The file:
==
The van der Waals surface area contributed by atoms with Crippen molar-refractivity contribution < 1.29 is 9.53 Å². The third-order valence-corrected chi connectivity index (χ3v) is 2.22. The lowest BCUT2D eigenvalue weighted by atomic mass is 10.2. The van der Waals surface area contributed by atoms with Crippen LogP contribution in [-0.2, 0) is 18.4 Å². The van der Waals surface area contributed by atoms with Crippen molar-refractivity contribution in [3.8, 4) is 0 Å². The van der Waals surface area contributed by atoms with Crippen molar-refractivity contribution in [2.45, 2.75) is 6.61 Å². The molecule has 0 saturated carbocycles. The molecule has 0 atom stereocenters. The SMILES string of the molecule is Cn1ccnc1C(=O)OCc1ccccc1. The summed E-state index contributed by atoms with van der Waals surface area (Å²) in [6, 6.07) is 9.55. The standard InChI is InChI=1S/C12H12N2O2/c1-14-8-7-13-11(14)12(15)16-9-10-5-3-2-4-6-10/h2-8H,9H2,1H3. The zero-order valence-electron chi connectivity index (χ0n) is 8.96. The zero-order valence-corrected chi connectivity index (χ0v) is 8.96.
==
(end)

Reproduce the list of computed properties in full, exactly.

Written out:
The van der Waals surface area contributed by atoms with Crippen molar-refractivity contribution < 1.29 is 9.53 Å². The third-order valence-corrected chi connectivity index (χ3v) is 2.22. The lowest BCUT2D eigenvalue weighted by atomic mass is 10.2. The van der Waals surface area contributed by atoms with Crippen LogP contribution in [-0.2, 0) is 18.4 Å². The van der Waals surface area contributed by atoms with Crippen molar-refractivity contribution in [3.8, 4) is 0 Å². The van der Waals surface area contributed by atoms with Crippen molar-refractivity contribution in [2.45, 2.75) is 6.61 Å². The molecule has 0 saturated carbocycles. The molecule has 0 atom stereocenters. The SMILES string of the molecule is Cn1ccnc1C(=O)OCc1ccccc1. The summed E-state index contributed by atoms with van der Waals surface area (Å²) in [6, 6.07) is 9.55. The standard InChI is InChI=1S/C12H12N2O2/c1-14-8-7-13-11(14)12(15)16-9-10-5-3-2-4-6-10/h2-8H,9H2,1H3. The zero-order valence-electron chi connectivity index (χ0n) is 8.96. The zero-order valence-corrected chi connectivity index (χ0v) is 8.96.